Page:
The Involvement Of Community College Presidents In Institutional Effectiveness
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Type of WorkText
DepartmentCommunity College Leadership Program
ProgramDoctor of Education
RightsThis item is made available by Morgan State University for personal, educational, and research purposes in accordance with Title 17 of the U.S. Copyright Law. Other uses may require permission from the copyright owner.
SubjectsUniversities and colleges
Universities and colleges--Administration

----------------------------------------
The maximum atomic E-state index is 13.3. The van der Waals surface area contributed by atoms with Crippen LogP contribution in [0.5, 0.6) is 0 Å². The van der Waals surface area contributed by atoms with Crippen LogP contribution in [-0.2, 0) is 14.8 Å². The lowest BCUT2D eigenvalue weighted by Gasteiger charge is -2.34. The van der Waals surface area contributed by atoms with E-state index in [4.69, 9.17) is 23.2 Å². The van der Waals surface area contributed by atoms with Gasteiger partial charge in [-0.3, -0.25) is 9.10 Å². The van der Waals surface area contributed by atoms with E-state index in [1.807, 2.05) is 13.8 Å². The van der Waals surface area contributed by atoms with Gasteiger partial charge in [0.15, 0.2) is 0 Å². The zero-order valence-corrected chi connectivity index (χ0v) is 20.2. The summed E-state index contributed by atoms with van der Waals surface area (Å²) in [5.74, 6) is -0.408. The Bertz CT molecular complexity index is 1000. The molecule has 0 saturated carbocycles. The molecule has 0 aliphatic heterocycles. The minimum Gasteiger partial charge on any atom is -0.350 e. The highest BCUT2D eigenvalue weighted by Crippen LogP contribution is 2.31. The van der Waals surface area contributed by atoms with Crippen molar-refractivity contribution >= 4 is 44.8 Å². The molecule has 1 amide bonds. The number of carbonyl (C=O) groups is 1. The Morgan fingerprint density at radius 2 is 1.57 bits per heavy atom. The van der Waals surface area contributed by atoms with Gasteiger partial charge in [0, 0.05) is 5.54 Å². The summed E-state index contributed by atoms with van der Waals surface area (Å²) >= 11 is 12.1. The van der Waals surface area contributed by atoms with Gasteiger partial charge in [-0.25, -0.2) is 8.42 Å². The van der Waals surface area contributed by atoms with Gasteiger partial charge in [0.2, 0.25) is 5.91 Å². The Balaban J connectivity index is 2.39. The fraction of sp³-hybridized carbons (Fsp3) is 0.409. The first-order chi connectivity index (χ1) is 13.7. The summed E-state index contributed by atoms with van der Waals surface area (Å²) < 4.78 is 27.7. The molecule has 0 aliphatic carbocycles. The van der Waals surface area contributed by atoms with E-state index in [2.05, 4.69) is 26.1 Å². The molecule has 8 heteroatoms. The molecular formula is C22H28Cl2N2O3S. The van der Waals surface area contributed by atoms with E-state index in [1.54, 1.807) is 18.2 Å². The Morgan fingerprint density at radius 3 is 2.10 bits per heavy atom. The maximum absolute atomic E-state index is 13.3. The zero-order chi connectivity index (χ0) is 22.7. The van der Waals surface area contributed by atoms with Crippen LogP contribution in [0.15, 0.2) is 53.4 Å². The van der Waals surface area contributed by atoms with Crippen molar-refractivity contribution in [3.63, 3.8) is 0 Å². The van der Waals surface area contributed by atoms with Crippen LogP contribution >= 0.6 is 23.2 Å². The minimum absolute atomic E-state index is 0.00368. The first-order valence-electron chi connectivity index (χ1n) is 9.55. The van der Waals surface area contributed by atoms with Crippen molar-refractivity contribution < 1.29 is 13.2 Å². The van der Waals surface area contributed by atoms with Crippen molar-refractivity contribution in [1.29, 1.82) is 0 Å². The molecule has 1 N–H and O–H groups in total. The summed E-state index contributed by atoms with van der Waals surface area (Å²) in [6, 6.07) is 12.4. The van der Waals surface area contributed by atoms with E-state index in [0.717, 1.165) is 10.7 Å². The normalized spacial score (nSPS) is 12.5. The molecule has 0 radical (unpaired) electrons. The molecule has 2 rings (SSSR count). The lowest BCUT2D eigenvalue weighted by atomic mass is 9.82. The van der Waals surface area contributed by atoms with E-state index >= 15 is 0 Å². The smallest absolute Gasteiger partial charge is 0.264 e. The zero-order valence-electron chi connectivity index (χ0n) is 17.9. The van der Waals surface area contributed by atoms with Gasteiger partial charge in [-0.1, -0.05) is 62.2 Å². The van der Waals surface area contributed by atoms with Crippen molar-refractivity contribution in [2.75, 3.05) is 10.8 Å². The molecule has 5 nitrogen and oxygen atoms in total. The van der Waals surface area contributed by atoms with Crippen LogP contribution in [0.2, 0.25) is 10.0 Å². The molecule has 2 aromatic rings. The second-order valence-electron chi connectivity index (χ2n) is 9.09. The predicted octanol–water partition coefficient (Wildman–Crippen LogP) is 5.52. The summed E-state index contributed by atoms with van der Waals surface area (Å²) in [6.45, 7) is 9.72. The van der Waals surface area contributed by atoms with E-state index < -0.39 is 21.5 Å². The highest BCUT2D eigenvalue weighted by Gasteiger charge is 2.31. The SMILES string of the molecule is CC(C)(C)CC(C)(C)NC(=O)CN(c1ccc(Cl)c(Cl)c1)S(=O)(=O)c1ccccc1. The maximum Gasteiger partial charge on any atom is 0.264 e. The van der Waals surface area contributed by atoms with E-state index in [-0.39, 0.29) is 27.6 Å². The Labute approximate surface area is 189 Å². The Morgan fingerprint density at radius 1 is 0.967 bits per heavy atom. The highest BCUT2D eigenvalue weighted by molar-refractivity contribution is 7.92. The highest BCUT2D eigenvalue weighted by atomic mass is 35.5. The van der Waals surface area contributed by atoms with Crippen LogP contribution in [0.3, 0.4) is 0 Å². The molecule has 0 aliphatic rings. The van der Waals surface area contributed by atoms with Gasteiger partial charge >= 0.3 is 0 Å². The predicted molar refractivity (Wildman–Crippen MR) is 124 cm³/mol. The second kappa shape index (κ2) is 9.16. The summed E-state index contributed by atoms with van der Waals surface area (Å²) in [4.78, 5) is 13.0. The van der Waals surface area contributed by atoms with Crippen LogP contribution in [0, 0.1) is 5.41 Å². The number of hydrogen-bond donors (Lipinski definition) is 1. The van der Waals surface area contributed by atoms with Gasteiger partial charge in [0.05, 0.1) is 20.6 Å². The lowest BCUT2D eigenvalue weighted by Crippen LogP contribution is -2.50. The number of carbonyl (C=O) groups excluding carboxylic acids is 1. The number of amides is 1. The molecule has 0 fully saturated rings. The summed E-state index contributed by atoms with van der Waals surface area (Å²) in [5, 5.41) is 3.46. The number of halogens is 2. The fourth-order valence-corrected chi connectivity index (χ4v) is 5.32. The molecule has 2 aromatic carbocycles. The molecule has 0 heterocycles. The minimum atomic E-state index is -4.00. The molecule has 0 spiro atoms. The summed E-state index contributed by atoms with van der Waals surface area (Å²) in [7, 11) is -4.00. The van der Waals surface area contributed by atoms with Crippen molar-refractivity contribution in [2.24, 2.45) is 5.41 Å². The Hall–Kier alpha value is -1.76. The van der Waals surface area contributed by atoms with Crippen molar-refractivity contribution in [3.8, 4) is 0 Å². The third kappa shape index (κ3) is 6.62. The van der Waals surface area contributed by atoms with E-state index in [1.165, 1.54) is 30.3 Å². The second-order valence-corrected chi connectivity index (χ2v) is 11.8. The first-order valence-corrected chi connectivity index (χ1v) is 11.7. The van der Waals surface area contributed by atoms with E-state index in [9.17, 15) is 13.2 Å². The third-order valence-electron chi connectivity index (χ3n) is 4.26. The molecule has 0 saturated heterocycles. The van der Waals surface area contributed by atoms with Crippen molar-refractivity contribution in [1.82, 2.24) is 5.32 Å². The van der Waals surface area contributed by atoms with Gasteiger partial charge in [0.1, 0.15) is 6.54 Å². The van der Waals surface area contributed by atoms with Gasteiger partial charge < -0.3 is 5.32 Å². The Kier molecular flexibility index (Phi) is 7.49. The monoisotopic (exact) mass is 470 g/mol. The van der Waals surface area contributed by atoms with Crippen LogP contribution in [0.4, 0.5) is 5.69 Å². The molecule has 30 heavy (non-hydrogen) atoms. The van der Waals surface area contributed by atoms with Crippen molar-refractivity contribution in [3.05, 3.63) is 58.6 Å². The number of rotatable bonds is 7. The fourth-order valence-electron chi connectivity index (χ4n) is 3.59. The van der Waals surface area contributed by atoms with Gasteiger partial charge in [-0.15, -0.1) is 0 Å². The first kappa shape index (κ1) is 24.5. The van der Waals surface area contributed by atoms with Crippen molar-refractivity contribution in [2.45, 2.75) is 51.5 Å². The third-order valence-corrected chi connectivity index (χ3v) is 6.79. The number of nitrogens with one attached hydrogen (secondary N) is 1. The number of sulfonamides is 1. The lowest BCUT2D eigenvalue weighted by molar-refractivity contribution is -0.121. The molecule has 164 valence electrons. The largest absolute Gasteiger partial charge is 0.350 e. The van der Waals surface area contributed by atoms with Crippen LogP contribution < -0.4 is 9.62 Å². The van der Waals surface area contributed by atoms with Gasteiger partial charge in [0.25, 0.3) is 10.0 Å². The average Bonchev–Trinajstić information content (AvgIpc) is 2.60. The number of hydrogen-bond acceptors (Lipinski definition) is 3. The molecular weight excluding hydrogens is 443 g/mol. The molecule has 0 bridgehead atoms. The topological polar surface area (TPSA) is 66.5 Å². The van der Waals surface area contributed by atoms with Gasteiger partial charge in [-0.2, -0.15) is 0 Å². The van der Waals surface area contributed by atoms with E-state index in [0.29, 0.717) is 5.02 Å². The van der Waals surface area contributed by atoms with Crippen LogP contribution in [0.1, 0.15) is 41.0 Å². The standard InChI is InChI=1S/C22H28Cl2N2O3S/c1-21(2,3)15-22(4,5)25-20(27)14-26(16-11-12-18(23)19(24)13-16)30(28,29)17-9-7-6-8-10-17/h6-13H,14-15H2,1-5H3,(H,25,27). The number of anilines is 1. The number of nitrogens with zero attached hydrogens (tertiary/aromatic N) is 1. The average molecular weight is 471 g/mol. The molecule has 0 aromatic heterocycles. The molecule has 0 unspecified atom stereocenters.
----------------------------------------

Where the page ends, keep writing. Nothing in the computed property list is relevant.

The purpose of this study was to examine the level of involvement of community college presidents in the institutional effectiveness process in the Middle States Commission of Higher Education accrediting region, as perceived by the Chief Institutional Effectiveness Officer (CIEO). This quantitative research study also sought to determine if the involvement of community college presidents in the institutional effectiveness process varied based on institutional characteristics (type, size, or location), and if there is a relationship between this involvement and graduation rates. Descriptive and inferential statistics were used to analyze data results from the online 22-question, closed-ended survey instrument. The survey completion rate was 61% (N=53), and the results were compared to an earlier study conducted in the Southern Association of Colleges and Schools (SACS) accrediting region (Ball, 2008). The findings revealed that most community college presidents in the Middle States accrediting region are always engaged in the planning aspects of institutional effectiveness and often engaged in identifying outcomes, assessing outcomes, and using evidence for institutional improvements. The results also revealed that the involvement of community college presidents in the institutional effectiveness process did not vary based on the institution's characteristics of type (single- or multi-campus) or size (small, medium, large, or extra-large). Conversely, institutional location (rural, suburban, or urban) was statistically significant, and community college presidents' involvement did vary based on location when involved in certain tasks of institutional effectiveness. However, the study did not find a statistically significant relationship between community college presidential involvement and graduation rates. Recommendations informing future practice and research are offered.